Moreover, this idea of nationalism propounded by the Hindu Right is also premised on a paradigm of morality, which is again monitored and policed by the Hindu upper-caste male. This is glaring in the preposterous comments of the BJP leader Gyandev Ahuja that there are 2000 bottles of beer and 3000 used condoms found in JNU every day. The comments indicate precisely how moral codes of behavior of the dominant are being naturalized in the name of “nationalism” in order to demonize the dissidents. Thus, it is essential to understand the current political climate of aggressively Hindu nationalism as a critical disjuncture in the history of feminist struggles in India, as an anathema to any emancipatory project that is founded on gender.
So yes, this is a crisis in history and a crisis of history. As historically conscious subjects, we now stand at a temporal impasse, hovering in suspended animation over a critical disjuncture in history as we contemplate how best to write histories of a new future. We seek ways of doing histories that do not passively await the coming of a better future but rather strive to realize a radical vision of the future in the present with urgency. While there are many in the movement who are more qualified to answer this, let me leave you with a glimpse into the vision of a profound thinker contemplating the same question at a time in history that dangerously threatens to repeat itself today. In early 1940, the German-Jewish philosopher Walter Benjamin, wrote his seminal essay, “On the Concept of History” (or “Theses on the Philosophy of History”), his last completed work, in Vichy, France, where he was in exile from Nazi Germany. The evocative but complex essay, to which I was first introduced during my studies at JNU, has generated numerous debates by late twentieth century intellectuals, and Benjamin’s insights on his own historical condition remain prescient to our times.
One of his most significant intellectual contributions in this essay is his sharp critique of historicism, the construction of history as a continuum of human “progress” that is based on a linear conception of time, as progressing from the past into the present into the future. Such a view of history, Benjamin argues, is impotent to the extent that it posits any revolutionary project, a classless society for instance, as an infinite task of a never-to-come future. As opposed to this, he proposes a conception of history founded on a radical re-envisioning of time, not as a linear, chronological progression but as a tremendous abbreviation of the past, the present and the future into a single, condensed “messianic now-time” where the entire history of humankind is made visible. “Redemption,” according to Benjamin, is a humankind that “has its past become citable in all its moments.”
What is most revolutionary about his thesis, which might be of particular relevance to our present context, is that, for him, the realization of a better society no longer entails a longing gaze towards the future but rather demands a close attention to the past, a revitalization of history in its entirety in one sweeping glance. In our current crisis of history, perhaps what this means is that political action must entail a gargantuan project of rekindling in the public consciousness all those histories buried under the detritus of oppression, be it of caste, class, religion, sexuality or gender or be it of Kashmiris’ right to self-determination, as an intense abbreviation of messianic potential. Lessons on the histories of caste, feminism, sexuality, must follow the series on nationalism. The social sciences and the humanities must be radically democratized. And this is a project that must be guided by the teachers in the movement. On 25 September 1940, faced with the possibility of capture by the Nazi troops, Walter Benjamin killed himself with an overdose of morphine tablets at a hotel in the coastal town of Portbou in Catalonia.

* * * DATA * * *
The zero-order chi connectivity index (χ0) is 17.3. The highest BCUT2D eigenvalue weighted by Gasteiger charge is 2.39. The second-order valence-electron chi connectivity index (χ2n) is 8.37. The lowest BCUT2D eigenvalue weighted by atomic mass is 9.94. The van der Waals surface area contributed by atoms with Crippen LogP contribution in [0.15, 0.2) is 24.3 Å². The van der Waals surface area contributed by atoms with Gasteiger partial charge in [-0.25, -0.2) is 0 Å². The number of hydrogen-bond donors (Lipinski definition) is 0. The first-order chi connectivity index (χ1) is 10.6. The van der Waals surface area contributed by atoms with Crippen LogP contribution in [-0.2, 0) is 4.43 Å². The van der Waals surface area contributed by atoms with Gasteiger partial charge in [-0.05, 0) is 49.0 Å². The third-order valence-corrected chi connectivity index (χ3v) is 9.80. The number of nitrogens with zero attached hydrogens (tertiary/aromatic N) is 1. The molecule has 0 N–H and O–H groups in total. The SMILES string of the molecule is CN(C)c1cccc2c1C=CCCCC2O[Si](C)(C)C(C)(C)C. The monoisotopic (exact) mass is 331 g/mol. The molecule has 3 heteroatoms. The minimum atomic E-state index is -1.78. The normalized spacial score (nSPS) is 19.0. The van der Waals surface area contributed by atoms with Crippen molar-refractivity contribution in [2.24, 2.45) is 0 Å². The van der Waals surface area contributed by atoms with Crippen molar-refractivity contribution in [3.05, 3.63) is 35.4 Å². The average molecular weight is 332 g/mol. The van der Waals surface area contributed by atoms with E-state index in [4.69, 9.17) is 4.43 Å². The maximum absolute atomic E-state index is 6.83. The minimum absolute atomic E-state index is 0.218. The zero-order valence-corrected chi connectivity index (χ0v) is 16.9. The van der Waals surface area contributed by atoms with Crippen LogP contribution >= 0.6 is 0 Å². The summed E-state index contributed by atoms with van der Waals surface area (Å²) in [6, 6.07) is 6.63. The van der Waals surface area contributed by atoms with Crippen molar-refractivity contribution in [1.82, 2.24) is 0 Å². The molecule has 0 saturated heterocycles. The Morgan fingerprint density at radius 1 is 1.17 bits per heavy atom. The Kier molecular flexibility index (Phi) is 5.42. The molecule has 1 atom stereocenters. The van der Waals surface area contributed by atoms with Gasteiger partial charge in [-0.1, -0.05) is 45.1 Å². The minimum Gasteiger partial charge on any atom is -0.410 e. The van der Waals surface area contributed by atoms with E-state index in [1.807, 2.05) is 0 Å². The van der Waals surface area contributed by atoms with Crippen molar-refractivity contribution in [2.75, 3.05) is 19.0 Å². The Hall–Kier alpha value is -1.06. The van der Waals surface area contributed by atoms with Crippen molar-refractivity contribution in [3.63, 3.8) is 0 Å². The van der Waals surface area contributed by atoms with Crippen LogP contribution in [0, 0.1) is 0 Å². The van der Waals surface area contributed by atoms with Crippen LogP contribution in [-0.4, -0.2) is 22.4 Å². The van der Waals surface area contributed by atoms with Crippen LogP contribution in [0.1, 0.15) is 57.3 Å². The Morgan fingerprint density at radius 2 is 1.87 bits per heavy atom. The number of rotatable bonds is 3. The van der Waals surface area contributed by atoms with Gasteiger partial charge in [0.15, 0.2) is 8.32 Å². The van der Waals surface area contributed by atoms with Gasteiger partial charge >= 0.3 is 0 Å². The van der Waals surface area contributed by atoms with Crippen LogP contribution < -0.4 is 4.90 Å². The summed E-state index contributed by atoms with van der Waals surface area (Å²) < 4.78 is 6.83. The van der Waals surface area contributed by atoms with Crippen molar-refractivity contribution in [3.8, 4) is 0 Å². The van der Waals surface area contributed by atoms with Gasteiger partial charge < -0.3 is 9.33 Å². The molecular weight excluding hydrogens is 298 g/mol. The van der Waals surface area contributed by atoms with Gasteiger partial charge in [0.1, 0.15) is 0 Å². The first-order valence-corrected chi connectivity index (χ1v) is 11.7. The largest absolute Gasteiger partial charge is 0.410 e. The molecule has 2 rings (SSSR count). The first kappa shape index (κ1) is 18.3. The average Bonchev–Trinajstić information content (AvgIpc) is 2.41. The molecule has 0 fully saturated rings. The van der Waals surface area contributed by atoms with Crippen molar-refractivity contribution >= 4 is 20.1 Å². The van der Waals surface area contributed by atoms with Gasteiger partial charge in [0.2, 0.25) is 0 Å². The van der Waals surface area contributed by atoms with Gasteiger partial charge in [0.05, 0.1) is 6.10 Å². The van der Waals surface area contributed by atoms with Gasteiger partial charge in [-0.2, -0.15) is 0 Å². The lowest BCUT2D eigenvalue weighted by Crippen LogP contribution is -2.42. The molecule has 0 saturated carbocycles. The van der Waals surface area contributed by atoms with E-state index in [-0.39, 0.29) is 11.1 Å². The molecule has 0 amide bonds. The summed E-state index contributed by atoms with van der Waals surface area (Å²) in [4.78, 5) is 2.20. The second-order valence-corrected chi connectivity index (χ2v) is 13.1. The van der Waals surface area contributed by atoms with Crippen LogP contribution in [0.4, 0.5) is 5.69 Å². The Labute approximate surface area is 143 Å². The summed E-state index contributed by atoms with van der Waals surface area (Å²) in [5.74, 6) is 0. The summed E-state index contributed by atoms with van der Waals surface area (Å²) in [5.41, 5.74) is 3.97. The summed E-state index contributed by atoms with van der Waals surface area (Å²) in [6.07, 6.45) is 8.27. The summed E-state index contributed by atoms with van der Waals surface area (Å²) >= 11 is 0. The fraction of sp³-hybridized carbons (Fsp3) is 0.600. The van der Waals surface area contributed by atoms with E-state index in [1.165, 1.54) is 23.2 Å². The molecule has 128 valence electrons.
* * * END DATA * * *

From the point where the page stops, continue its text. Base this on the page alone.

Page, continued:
Perhaps the most disarticulating factor leading to the current historical disjuncture that India finds itself grappling with was Rohith’s suicide note. Poignant and profound, his final words jumped off the page to capture the imagination of the people, to blast a hole in the continuum of history, to bring the masses out onto the streets. Although Rohith, as he notes, aspired to be a writer, “a writer of science, like Carl Sagan,” he possessed the historical consciousness of a philosopher. There is something of a messianic quality to his words for even in their fleeting temporality, they evoke the entire history of caste oppression as an intense summation charged with revolutionary potential. “The value of a man was reduced to his immediate identity and nearest possibility. To a vote. To a number. To a thing. Never was a man treated as a mind. As a glorious thing made up of star dust. In every field, in studies, in streets, in politics, and in dying and living.” Rohith, at the end of his letter, almost “forgets” to write the “formalities,” that no one is responsible for his death, that it was his own decision, something the BJP leaders never tire of reminding. But make no mistake. While Rohith, from the goodness of his heart, does indeed forgive everyone, he does not absolve history. “My birth is my fatal accident,” he writes, in a succinct but severe indictment of the history that had already negated him before his death. In this crisis of history, history must be made to pay its debt.
(Photograph featured for the article by Tanushree Bhasin)